Retailer price inflation falls to near-2 year low, new figures show

A fall in supermarket inflation led the way, with fresh food price hikes dropping significantly since January.

A man shops in a UK supermarket amid inflation crisis
Shop price inflation eased again in February, BRC data shows
(Image credit: Getty Images)

Inflation in retailers has fallen to its lowest rate in almost two years with food prices driving the drop, new figures from the British Retail Consortium (BRC) have shown.

The trade body for UK stores, including supermarkets, found price hikes slowed to a rate of 2.5% in February - down from 2.9% a month before. Much of this fall came as a result of a 1.1 percentage point deceleration in food inflation to 5%.

Easing energy and fertiliser costs in the food supply chain helped to bring the rate of supermarket price hikes down. However, it still remains above the rate of the Consumer Prices Index (CPI) - the UK’s official measure of inflation - which is sitting at 4%.

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Within the food figures, inflation for ambient goods (such as tinned ingredients, rice and pasta) remained significantly higher than headline inflation at 7.2%. But the rate had reduced from 7.7% in January. Fresh food price rises fell month-on-month from 4.9% to 3.4% - the lowest level recorded since February 2022. Meat, fish and fruit led the decrease.

Non-food inflation remained at 1.3%, 0.7 percentage points below the category’s three-month average of 2%. Although inflation went up across the furniture, electricals and health and beauty categories, promotional activity in clothing kept the rate at January’s level. The BRC took its figures from the week of 1 to 7 February.

Reflecting on the figures, Mike Watkins, the head of retailer and business insight at Nielsen IQ - the data analytics firm the BRC compiles its research with, said: "Shop price inflation has slowed and the underlying trend in prices will be downwards over the next few months.

“Since the start of the year, food retailers in particular have reduced prices as well as passing on price cuts coming through supply chains. For high street retailers faced with weaker demand, keeping prices stable over the next few months will be key to encourage customers to spend.”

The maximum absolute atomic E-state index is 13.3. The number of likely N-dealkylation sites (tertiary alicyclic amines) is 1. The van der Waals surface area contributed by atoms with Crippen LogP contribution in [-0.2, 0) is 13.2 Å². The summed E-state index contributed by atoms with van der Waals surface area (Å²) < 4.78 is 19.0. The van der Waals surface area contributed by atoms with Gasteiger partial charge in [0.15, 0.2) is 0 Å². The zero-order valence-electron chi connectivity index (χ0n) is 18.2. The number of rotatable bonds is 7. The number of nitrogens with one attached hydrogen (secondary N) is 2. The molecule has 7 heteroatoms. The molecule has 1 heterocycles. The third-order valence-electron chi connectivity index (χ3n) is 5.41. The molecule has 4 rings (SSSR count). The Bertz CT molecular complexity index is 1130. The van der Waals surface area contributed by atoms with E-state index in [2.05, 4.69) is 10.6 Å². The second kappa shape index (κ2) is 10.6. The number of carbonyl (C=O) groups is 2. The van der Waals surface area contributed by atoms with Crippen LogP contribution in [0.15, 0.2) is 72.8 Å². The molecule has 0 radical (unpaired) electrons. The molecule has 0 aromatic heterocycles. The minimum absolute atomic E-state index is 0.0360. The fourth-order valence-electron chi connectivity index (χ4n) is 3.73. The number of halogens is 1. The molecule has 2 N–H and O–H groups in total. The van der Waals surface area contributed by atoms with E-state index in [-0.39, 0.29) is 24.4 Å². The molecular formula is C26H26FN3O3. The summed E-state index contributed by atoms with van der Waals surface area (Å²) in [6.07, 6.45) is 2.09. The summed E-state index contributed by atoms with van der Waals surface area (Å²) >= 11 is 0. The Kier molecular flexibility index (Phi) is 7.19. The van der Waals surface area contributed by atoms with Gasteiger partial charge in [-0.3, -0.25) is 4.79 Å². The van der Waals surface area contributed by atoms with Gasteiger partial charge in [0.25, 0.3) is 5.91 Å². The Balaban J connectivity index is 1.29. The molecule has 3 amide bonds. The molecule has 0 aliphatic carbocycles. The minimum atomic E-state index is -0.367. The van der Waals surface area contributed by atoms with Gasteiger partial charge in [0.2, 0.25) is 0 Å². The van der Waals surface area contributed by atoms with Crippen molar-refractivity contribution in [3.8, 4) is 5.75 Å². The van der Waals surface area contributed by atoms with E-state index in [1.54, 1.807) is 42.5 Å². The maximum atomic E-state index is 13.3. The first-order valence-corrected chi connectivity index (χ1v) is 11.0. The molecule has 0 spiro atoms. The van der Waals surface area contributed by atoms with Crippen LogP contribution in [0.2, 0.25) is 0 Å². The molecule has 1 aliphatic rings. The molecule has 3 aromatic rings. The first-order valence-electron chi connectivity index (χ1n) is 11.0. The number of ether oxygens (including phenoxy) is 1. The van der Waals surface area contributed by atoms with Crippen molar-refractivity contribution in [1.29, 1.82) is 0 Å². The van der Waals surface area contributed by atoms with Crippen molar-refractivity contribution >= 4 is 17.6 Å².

The news comes as households are set to be hit by a series of significant hikes to utility bills in March and April. But there was good news last week as it emerged energy costs would fall for most households as a result of a big reduction in the Ofgem energy price cap.

‘Good news - but inflation pressures remain,’ BRC warns

Chief executive of the BRC, Helen Dickinson, said the findings should be seen as “good news” for consumers. However, she warned inflation could yet go up again as a result of international and UK-specific issues.

“Easing supply chain pressures have begun to feed through to food prices, but significant uncertainties remain as geopolitical tensions rise,” she said. “Prices of non-food goods will be more susceptible to shipping costs, which have risen due to the re-routing of imports around the Cape of Good Hope.

“Domestically, retailers face a major rise to their business rates bills in April, [which were] determined by last September’s sky-high inflation rate. April’s rates rise should be based on April’s inflation, and the Chancellor should use the Spring Budget to make this correction, supporting business investment and helping to drive down prices for consumers.”

Jeremy Hunt is set to deliver his Budget speech on 6 March. The Chancellor’s speech comes against the backdrop of a recession, which was confirmed earlier in February. 

Henry Sandercock
Staff Writer

Henry Sandercock has spent more than eight years as a journalist covering a wide variety of beats. Having studied for an MA in journalism at the University of Kent, he started his career in the garden of England as a reporter for local TV channel KMTV. 

Henry then worked at the BBC for three years as a radio producer - mostly on BBC Radio 2 with Jeremy Vine, but also on major BBC Radio 4 programmes like The World at One, PM and Broadcasting House. Switching to print media, he covered fresh foods for respected magazine The Grocer for two years. 

After moving to - a national news site run by the publisher of The Scotsman and Yorkshire Post - Henry began reporting on the cost of living crisis, becoming the title’s money editor in early 2023. He covered everything from the energy crisis to scams, and inflation. You will now find him writing for MoneyWeek. Away from work, Henry lives in Edinburgh with his partner and their whippet Whisper.